Tugging the tie at the base of her neck, she let her long, wavy locks spill over her shoulders, reaching up to fluff it a bit to make it look extra beachy. This was Nice, after all.
When she trotted down the stone steps from her momentary sanctuary from which she'd carried out her latest job, turning down a small alleyway, and sliding into a small crowd of vacationers walking along the rows of expensive shops, other tourists saw a stunning, long-legged blonde wearing a dark green bikini that flattered her athletic figure, carrying a beach chair over her shoulder.
She smiled as she moved past a family and caught the mother's eye. And for a moment, she let herself ponder on how different the mother's returning grin might be if the woman knew she was looking into the face of a murderer.
Fighting back the niggling feeling of despondency and inadequacy that had begun to sneak into her subconscious in the last few months, she tucked the disguised rifle under her arm and trotted across the street to slip into the back entrance of the resort where she was staying. With a sweeping glance both ways, she stepped into the hallway and hurried through to the main lobby.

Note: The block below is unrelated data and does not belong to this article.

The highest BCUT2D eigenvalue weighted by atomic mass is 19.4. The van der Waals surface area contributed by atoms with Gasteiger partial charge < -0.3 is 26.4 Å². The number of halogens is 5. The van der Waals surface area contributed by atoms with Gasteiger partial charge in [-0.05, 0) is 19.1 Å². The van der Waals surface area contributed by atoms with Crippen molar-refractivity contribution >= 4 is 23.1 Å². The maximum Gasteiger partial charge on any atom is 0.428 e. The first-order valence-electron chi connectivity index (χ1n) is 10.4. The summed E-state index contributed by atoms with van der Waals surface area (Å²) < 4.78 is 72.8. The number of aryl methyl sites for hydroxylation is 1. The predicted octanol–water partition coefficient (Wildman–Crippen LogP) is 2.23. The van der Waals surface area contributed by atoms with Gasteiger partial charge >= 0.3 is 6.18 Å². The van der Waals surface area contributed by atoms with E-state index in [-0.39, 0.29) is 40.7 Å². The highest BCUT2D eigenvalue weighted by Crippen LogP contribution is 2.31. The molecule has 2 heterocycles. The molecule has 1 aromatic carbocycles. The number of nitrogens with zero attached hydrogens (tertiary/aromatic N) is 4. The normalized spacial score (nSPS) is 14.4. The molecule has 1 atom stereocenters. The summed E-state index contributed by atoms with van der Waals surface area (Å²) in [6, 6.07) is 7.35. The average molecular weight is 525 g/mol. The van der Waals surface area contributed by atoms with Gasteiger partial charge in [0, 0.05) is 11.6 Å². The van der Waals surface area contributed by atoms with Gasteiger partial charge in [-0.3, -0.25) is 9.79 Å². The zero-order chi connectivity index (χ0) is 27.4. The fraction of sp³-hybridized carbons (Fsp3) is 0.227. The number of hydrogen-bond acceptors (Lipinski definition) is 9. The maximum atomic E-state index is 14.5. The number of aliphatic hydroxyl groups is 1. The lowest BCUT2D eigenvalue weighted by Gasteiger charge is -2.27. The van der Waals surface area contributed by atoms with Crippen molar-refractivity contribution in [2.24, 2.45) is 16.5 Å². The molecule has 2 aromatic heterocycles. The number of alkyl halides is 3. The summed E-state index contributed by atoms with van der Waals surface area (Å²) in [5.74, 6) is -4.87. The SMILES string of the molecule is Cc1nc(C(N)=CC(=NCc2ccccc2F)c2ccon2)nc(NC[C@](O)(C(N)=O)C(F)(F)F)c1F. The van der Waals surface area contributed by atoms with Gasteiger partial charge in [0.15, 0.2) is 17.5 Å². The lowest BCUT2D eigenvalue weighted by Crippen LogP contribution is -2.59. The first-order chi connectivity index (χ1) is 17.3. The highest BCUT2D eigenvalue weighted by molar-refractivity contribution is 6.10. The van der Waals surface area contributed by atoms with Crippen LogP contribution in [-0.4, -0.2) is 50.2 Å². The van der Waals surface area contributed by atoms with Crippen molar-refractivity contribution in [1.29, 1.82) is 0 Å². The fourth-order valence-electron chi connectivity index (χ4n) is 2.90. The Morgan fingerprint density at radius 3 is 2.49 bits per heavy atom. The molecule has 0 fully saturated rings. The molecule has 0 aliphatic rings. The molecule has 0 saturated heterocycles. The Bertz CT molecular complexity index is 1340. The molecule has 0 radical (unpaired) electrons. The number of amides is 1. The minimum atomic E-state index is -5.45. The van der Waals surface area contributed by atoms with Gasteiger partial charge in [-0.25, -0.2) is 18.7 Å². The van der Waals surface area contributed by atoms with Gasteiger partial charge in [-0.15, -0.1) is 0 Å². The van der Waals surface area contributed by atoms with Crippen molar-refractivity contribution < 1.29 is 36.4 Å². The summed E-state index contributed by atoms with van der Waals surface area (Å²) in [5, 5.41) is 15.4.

There was at least one good thing about this particular job she was on, in spite of the multitudes of awful, frustrating, annoying things, and that was the vibrant tan she had gotten in the last five days since she arrived.
Tailing Roland Taft had meant a lot of boating, a lot of lounging on pool decks, and one all-day dock party—all of which meant plenty of sun. (And, unfortunately, none of the fun.)
She would return to Langley with quite the glow.
In four weeks.
Which was when her "vacation" would be over. That was what CIA Director Langston Graham had called it. He was the only person in the agency whom she answered to. She was a ghost. Or as close to a ghost as one could get when you had her reputation. Wildcard Enforcer. And that was the nicest thing she had heard. Many said Graham had her in his pocket, and when he needed someone offed, he'd let her loose to do the offing.